- In the Ravenloft D&D adventure "Neither Man Nor Beast", the beach where the player characters become marooned on Markovia is covered with giant stone figures buried waist-deep in the sand or just offshore.
- A short adventure from Dungeon magazine was located at the site where a huge dragon and the flying ship it'd attacked had crashed into a pool of lava. Several of the caverns in the resulting dungeon were shaped like dragon-parts, as the lava had congealed around its skull, limbs, ribcage and tail.
- Graben Island, in the Ravenloft setting, is shaped like a three-clawed monstrous hand.
- The entrance to the infamous Tomb of Horrors D&D adventure is through one of the openings in a skull-shaped cliff.
- The Dragonlance game-setting has Skullcap, cranium-shaped site of a long-ago evil wizard's stronghold, and the cover of the module Dragons of Light features a huge dragon statue carved out of a mountaintop.
- In the casual game Drawn: Trail of Shadows, one of the painted worlds is home to a mountain-sized stone giant with huts built on its shoulders. Events in-game have saddened it, so a slender waterfall of tears streams from its gargantuan eye.
- In Icewind Dale, the dungeon of Dragon's Eye is much in the shape of a dragon's head, hence the name.
- In the fourth Azada casual game, a path leads up a hill shaped like a giant canine.
- In The Lost Crown, Saxton folklore holds that the jagged rocks along the shoreline are spines on the back of Grindle, a dragon from local legend.
- In an episode of The Magic School Bus about erosion, the class's trip along a mountainside triggered a series of rockfalls and stream-diversions that re-shaped the terrain to resemble a human figure.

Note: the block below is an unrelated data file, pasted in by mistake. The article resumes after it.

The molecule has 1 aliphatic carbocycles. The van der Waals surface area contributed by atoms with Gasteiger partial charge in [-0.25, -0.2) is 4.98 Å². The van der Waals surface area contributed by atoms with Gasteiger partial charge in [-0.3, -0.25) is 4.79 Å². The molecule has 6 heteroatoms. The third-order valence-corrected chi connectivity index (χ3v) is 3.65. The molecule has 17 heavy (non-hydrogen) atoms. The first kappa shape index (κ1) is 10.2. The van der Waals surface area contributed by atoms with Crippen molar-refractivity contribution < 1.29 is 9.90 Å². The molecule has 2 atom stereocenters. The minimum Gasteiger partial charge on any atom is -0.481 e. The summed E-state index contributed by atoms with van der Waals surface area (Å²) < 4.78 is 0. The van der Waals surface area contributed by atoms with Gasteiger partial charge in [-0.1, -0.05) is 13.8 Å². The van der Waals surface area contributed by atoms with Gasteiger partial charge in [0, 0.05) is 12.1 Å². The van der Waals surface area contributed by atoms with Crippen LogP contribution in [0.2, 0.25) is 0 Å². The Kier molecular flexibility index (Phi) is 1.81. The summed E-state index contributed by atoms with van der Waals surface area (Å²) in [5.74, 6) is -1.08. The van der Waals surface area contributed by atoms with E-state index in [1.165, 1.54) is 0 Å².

- The Adventure Time episode "Memories of Boom Boom Mountain", in which the titular mountain is living, has a face, and cries boulders. A female mountain, also with a living face at its peak, appears as well.
- Snake Mountain in the He-Man franchise; in the 2002 series, it was eventually revealed to actually be a giant snake frozen in place when King Hiss and the Snake Men take over.
- Several actual terrain features, such as Mount Carmel in Connecticut or the mesas at Sibley Peninsula in Ontario, are nicknamed "Sleeping Giant" for their resemblance to a prone human figure.
- The "Old Man of the Mountain" was a granite feature in the White Mountains of New Hampshire which, until the formation collapsed in 2003, resembled a human profile.
- A photo from the Viking probe which went to Mars in the 1970s showed a feature in the Cydonia region which looked eerily like a human face, and was the object of a lot of Ancient Astronauts speculation, including a popular book on the subject. More recent photography of the area by probes showed a more mundane geological image, and that the face seen in the original was probably a coincidence caused by shadows.